A Tennessee District Court recently held that to the extent the alcohol fuel mixture credit offsets fuel excise tax liability, the taxpayer must reduce its excise tax liability for purposes of claiming a production cost deduction. In Delek US Holdings, LLC v. United States, No. 3:19-cv-00332 (M.D. Tenn. Jan. 25, 2021), the Middle District of Tennessee Court found for the government, who denied Delek’s claim for refund of $16 million in income taxes related to alcohol fuel mixture credits claimed in 2010 and 2011 tax years. In reaching its conclusion, the court relied on Sunoco, Inc. v. United States, 908 F.3d 710 (Fed. Cir. 2018), cert. denied 140 S.Ct. 46 (2019). (See prior coverage.)
During 2010 and 2011, Delek incurred fuel excise tax liabilities under section 4081 and claimed allowable alcohol fuel mixture credits under section 6426 against this liability and the balance as excise tax payments under section 6427. When Delek filed its original returns, it reduced its production cost deduction (associated with the fuel tax liability) by the amount of the alcohol fuel mixture credit received. However, Delek subsequently filed an income tax refund claim asserting the full amount of the fuel excise tax liability, without reduction for the alcohol fuel mixture credit, should be allowable in its production cost deduction. The claimed increase in production costs decreased Delek's claimed taxable income, giving rise to the credit. The IRS disallowed this portion of the refund claim.
Section 6426(b) provided a credit against section 4081 fuel excise tax for using alcohol to produce an alcohol fuel mixture for sale or use in a taxpayer’s trade or business. (This credit expired Dec. 31, 2011.) Section 6427(e) allows for the direct payment of the section 6426(b) credit for any amount that exceeds the taxpayer’s section 4081 excise tax liability. The section 6426(b) credit must offset the taxpayer’s excise tax liability before it can receive payment of the credit under section 6427(e). The sole question before the court was whether the alcohol fuel mixture credit under section 6426 is a credit that reduces excise tax liability or is a tax-free payment. The court agreed with the Sunoco decision, finding that, based on the plain reading of the statute, the alcohol fuel mixture credit reduces excise tax liability and thus reduces the deduction associated with any excise tax costs.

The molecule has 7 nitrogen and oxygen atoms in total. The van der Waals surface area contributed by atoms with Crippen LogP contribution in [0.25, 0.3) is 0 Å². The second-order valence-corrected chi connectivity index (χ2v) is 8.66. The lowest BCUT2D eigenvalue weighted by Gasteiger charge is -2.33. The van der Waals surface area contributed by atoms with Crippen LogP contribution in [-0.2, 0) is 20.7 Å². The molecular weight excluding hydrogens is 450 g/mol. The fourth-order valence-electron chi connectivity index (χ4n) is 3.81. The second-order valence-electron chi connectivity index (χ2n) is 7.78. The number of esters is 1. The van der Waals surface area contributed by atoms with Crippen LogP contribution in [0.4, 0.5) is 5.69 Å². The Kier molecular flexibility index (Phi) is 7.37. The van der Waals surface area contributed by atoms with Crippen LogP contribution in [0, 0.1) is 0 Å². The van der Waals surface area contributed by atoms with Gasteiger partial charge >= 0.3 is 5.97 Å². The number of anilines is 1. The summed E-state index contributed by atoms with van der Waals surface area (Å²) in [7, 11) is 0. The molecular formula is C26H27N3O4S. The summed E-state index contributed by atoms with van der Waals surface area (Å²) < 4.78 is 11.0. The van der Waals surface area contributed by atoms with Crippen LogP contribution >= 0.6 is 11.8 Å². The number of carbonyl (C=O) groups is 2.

This case is another in the line of cases siding with the Sunoco decision. It affirms the IRS’s view that section 6426 fuels credits must first offset excise tax liability thus reducing any deduction for excise tax paid before claiming the remainder of the credit as a tax-free payment. The court is careful mention that fuel credits are not included in income but merely reduce a deduction if one was claimed for an excise tax liability. Taxpayers who claim an alternative fuel credit or a biodiesel mixture credit for B 99.9 blends under section 6427 can still receive the tax-free payment of the credit if they have no fuel excise tax liability to offset the credit.